City Council to discuss sidewalk regulations, homelessness

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Berkeley City Council will focus on issues surrounding housing and the homeless, discussing particular policies concerning the homelessness crisis, sidewalk regulation enforcement and home sharing during its regular Tuesday meeting.

The council will focus in particular on a city ordinance long in the making, which regulates “sitting, lying, dogs, and objects” on sidewalks in Berkeley. The policy was initially proposed April 26 but was withdrawn by Mayor Jesse Arreguín over its potential unconstitutionality. Given the recent Martin v. City of Boise ruling Sept. 4 — which prohibits the criminalization of homeless people for sleeping outside when no alternative shelter options are available — the council will decide whether to take steps to amend or draft new sidewalk policies.

The council will also discuss noncriminal penalties to address violations against sidewalk regulations. According to the meeting agenda, penalty options should reflect “positive actions,” such as education or mandated community service.

Co-founder of the homeless advocacy group First They Came for the Homeless Mike Zint said in an email that the city has been trying to “regulate poor people” for the last couple of years, using the “mandated and verified community service” clause as an example.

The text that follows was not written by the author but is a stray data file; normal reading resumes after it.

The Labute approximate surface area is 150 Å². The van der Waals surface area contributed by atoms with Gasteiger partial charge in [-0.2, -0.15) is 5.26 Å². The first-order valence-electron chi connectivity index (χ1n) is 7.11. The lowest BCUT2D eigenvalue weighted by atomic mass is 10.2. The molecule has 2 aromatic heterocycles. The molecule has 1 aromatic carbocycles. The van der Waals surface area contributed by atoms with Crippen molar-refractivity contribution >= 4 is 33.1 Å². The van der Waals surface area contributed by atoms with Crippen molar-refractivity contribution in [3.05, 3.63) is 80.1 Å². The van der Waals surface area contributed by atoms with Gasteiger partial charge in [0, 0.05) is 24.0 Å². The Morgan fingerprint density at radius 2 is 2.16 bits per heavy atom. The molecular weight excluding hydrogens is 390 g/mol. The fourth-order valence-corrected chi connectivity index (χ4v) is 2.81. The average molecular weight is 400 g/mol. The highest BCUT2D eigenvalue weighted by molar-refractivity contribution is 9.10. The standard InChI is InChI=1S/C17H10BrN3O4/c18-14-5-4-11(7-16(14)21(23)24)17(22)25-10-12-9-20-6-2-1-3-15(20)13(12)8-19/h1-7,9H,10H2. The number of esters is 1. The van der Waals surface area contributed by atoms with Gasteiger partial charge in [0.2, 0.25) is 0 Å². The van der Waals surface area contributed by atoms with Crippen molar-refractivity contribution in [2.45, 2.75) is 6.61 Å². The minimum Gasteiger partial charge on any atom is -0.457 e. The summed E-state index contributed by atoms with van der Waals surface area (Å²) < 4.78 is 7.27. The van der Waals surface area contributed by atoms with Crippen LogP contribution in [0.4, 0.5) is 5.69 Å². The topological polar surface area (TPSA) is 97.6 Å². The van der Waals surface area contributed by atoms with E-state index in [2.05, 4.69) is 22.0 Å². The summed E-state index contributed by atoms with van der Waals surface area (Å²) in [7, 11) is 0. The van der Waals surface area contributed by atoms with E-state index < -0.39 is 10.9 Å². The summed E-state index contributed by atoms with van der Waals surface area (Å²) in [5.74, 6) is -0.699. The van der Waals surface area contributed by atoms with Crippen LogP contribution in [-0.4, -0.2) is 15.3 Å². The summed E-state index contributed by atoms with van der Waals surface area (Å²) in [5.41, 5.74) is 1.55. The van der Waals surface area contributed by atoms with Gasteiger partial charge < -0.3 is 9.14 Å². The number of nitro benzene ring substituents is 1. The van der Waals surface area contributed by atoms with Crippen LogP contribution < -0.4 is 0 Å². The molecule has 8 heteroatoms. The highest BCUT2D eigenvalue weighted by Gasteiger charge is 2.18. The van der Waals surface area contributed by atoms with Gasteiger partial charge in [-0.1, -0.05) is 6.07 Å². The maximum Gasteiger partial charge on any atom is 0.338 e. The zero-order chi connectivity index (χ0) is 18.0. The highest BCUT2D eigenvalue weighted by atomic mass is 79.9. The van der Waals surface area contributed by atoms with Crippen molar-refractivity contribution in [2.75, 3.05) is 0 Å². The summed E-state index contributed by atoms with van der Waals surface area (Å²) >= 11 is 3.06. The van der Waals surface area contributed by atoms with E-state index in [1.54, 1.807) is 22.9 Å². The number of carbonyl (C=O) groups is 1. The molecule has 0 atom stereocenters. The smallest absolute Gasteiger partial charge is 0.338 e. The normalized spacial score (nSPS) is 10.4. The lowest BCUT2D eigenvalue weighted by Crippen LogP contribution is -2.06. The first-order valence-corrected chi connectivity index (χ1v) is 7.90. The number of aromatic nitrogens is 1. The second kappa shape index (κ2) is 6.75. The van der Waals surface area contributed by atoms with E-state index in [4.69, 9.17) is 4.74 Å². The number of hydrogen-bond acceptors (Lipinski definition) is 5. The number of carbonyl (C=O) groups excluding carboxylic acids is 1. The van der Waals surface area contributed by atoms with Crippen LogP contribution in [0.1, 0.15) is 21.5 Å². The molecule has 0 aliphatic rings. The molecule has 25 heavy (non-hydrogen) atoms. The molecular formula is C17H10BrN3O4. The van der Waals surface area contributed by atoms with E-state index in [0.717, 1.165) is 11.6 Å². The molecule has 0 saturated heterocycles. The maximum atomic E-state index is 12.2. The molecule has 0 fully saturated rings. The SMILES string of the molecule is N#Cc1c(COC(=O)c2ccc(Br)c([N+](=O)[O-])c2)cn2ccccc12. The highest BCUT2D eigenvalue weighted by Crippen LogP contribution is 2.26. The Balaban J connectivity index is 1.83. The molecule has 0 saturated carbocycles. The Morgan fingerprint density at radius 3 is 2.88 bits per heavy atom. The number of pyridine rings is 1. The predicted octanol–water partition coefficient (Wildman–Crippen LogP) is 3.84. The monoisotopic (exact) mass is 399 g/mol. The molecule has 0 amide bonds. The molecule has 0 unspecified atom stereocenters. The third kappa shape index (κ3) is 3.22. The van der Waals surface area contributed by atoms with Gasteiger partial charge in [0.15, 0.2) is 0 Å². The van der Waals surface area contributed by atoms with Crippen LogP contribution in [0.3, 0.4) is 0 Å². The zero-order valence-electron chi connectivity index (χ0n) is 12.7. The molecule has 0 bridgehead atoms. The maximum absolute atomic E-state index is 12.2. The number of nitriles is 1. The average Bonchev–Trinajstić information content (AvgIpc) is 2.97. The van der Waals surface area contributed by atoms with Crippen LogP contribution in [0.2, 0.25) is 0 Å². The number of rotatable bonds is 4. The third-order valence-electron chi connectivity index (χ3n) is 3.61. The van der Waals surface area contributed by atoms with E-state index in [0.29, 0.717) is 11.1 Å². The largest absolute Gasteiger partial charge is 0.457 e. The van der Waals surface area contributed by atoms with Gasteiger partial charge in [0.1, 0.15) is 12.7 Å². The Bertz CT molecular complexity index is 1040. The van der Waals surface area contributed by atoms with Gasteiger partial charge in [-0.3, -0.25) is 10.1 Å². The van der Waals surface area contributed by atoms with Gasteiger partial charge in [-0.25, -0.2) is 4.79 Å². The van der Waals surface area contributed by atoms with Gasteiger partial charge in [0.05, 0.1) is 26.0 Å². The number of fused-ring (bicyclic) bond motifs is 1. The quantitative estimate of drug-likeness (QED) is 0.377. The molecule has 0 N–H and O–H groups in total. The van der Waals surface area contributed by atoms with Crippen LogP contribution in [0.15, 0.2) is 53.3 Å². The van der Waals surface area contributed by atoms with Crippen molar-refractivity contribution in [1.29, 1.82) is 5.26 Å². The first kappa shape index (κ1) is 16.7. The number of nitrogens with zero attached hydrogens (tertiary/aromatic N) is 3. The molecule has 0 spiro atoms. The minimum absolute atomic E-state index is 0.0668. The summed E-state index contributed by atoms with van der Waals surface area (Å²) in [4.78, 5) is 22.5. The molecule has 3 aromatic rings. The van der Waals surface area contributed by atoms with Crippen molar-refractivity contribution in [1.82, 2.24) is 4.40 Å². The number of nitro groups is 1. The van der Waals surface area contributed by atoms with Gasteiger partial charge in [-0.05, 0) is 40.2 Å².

“ ‘Mandated’ is a very nasty word when you are the target,” Zint said in an email. “It also regulates homeless into services which are a dismal failure.”

City Councilmember Kate Harrison said she does not want to issue criminal penalties to enforce laws concerning the use of public space and that ignoring homeless people or issuing them tickets is not the solution to the homelessness crisis. The council will also discuss what Harrison calls “common sense restrictions” on how many objects people can keep on the sidewalk. Harrison said there are currently some — but not enough — storage lockers available for people’s possessions.

Zint’s group filed a class-action lawsuit against the city for allegedly removing property of homeless residents. He said that if they win, every homeless person who has had items confiscated can sue the city of Berkeley.

“The city is offering just enough to show the residents they are trying without really trying,” Zint said in an email.

According to Zint, the solution to homelessness is not new laws and regulations but housing and services.

The city has addressed housing for the homeless with programs such as the Pathways Project, which received $1.9 million of initial funding in December 2017. Through this program, the city has been able to house about 20 people.

Another key item on the agenda addresses home sharing. Harrison said the Housing Advisory Commission has asked the city manager to look into a two-year Home Share Pilot Program, in which two or more people, such as a student and a senior, can share a living space.

Contact Sabina Mahavni at [email protected] and follow her on Twitter at @sabina_mahavni.